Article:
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Finally Got It! Secret Union Deal for San Diego Convention Center

Through relentless and tedious persistence and a willingness to disturb “the Establishment” of the country’s eighth most populous city, the Coalition for Fair Employment in Construction (based in California) has finally succeeded in obtaining and exposing a document revealing how the office of former San Diego Mayor Jerry Sanders (a Republican) arranged a secret and costly deal with Lorena Gonzalez, the former head of the San Diego and Imperial Counties Labor Council, AFL-CIO, to end union-initiated legal obstacles to the $520 million expansion of the San Diego Convention Center.

Mayor Sanders Calendar September 21 2012As outlined in the September 21, 2012 email from Mayor Sanders’ Chief of Staff Julie Dubick (see text below), unions would drop or settle their environmental objections under the California Environmental Quality Act (CEQA) to the proposed San Diego Convention Center Phase 3 Expansion. Unions would also drop their lawsuit challenging the structure of a tax assessment to pay back the principal and interest on bonds sold to borrow money for the expansion. Unions would openly and actively support the convention center expansion at the San Diego City Council and at the California Coastal Commission.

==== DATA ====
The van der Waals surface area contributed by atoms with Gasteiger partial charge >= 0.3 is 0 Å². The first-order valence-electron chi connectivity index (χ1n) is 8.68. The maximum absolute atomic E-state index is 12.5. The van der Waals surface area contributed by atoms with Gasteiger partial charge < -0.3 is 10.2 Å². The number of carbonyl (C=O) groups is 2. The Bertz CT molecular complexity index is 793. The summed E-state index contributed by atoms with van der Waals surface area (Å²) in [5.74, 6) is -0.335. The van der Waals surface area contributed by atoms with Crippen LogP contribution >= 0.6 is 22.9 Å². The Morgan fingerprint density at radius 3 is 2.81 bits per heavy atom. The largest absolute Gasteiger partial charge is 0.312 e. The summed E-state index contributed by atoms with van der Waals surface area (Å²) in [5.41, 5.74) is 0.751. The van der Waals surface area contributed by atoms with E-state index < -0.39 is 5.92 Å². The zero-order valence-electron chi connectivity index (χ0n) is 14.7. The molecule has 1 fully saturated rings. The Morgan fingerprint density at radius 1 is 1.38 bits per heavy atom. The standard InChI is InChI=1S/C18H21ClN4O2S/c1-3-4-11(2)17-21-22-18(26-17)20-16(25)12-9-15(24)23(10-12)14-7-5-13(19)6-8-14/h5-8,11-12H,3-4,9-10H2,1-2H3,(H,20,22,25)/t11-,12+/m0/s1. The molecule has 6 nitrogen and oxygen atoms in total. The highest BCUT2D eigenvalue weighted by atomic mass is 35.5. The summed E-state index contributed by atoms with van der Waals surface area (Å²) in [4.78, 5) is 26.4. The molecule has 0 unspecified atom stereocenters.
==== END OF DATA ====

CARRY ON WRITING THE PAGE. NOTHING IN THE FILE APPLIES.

In exchange, the San Diego Mayor’s Office would facilitate negotiations between the unions and the construction manager at-risk selected for the project (Clark Construction) for a Project Labor Agreement with construction trade unions. (Yes, this was a classic case of union CEQA “greenmail” that Governor Jerry Brown and the Democrat majority in the California State Legislature apparently want to shield from CEQA reform measures.)

Developing this labor agreement had to be done subtly and undercover. San Diego voters had approved an ordinance (Proposition A) three months earlier that prohibited the city from requiring contractors to sign a Project Labor Agreement as a condition of working on city projects.

Also as part of the deal, the Mayor’s Office would initiate discussions with Marriott hotel management in support of a union position (apparently on behalf of UNITE HERE Local Union No. 30) and appoint someone acceptable to the unions to the San Diego Convention Center Corporation Board of Directors.

The-Moment-of-LIE-San-Diego-Convention-Center-Project-Labor-Agreement1-e1353109801912All of this was done without any public hearings or public votes by any elected or appointed board with any authority over the project. On November 8, Mayor Sanders hastily convened a press conference featuring Lorena Gonzalez to announce that unions now supported the convention center expansion.

On that same day, he appointed Laurie Coskey – the Executive Director of the Interfaith Committee for Worker Justice – to the San Diego Convention Center Corporation Board of Directors.

Even the environmental settlements were cynical. Unions ended up abandoning their demand that the Environmental Impact Report address the effect on the convention center expansion of an expected sea level rise caused by global warming. As it turns out, the California Coastal Commission sees this as a legitimate concern. City officials anticipated that the Coastal Commission would promptly approve the project, but this has not happened despite the new union enthusiasm for it.